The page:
2023 Toyota Sequoia Platinum Review, more modern, compromised utility
This is the 2023 Toyota Sequoia and it’s taken almost 13 years to give us a new one which is not surprising since Toyota holds on to its models longer than most. Its modern and blocky styling reminds us of the Land Cruiser we can no longer get here in the US so it’s fair to say that this Sequoia will be the closest thing we get to that car.
It’s not surprising that it’s greatly improved over the outgoing model in almost every way, including engine efficiency, interior quality, and technology. The design is certainly more modern, too, and if you like to go off-road there’s a TRD Pro model for you.
One issue for me is the switch to an old-school solid rear axle versus its predecessors’ independent rear and also the position of the battery under the 3rd row which causes all sorts of problems.
It’s full of interesting angles and curves, big indentations at the fenders, cool new headlights, it has a real presence and I like that the new styling makes it look so much more substantial than its bland predecessor. Weirdly it’s a bit smaller on the outside, compromising some aspects of the interior though and the cargo area. At the front the Sequoia gets the Tundra’s face, it’s big and bold and although conservative is more modern looking at the rear; it’s not a huge leap in design but it is a solid improvement.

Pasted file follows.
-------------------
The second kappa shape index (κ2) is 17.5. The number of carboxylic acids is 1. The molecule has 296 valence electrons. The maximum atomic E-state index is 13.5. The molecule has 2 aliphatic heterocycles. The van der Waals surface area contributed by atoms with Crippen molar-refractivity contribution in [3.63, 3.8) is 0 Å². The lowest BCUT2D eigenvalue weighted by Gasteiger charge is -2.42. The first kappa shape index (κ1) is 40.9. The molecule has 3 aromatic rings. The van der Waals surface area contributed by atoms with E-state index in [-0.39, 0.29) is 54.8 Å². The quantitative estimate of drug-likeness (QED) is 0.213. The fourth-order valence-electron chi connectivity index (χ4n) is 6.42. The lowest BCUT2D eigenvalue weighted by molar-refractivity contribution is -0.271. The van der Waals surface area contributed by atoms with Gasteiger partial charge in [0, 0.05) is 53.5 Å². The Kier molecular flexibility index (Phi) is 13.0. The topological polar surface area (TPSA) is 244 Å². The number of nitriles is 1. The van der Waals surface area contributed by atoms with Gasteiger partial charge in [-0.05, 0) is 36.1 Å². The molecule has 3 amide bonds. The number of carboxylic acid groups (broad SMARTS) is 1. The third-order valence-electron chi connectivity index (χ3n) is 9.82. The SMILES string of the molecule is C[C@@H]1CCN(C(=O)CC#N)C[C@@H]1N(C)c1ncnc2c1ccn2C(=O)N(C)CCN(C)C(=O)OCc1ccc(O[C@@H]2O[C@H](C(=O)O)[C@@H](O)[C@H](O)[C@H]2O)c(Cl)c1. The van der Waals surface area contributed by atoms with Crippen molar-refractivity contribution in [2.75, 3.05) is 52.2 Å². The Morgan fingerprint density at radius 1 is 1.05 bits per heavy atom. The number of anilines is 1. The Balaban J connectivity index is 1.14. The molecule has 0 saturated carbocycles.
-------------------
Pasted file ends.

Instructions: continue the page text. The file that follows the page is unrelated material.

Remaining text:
Powertrain and Transmission
Only one engine is available and the good news is it’s the most powerful one available. It’s a twin-turbocharged and inter-cooled 24-valve 3.4-liter V-6 with 389 hp and 479 lb-ft and an AC motor which has a healthy 48 hp and, 184 lb-ft. That makes for a combined output of 437 hp and 583 lb-ft. Cog swapping is provided by an excellent and smooth 10-speed automatic transmission.
From a standstill, it takes 5.6 seconds to get to sixty and offers much better fuel economy than the outgoing model, with an EPA highway rating of 22 mpg.
On the road, those suspension downgrades make for a teeth-chattering ride and it rolls more than a ship in a storm, with the only saving grace being the massive power from the twin-turbo V6. Press the throttle and the electric motor and turbo engine provide turbine-smooth, effortless torque, which doesn’t seem to stop, it keeps coming all through the rev range. At the back, it delivers a satisfying throaty growl.
It certainly feels large and wide on the road and together with light steering you have to make constant corrections to keep it in your lane. Turning the drive mode to Sport S or Sport S+ firms everything up but doesn’t help the ride any.
Press into a turn and the cornering grip is relatively high but I would suggest avoiding those kinds of shenanigans in this 6,000 lb vehicle. The brakes are a tad squishy but provide good stopping overall but there’s a lot of squat and dive from a less-than-sorted suspension.
Big wide seats greet you once you jump in aided by a large motorized retractable step. The dash is dominated by a 14-inch central touchscreen infotainment system. It’s not too big though and is oriented in landscape mode which I prefer. The layout is immediately logical with menu icons closest to the driver which operate maps, music, phone, vehicle, and settings.
Ahead of the driver is a 12.3-inch reconfigurable gauge cluster, which can be adjusted using steering wheel-mounted controls. Here you can access, safety systems, music navigation, etc.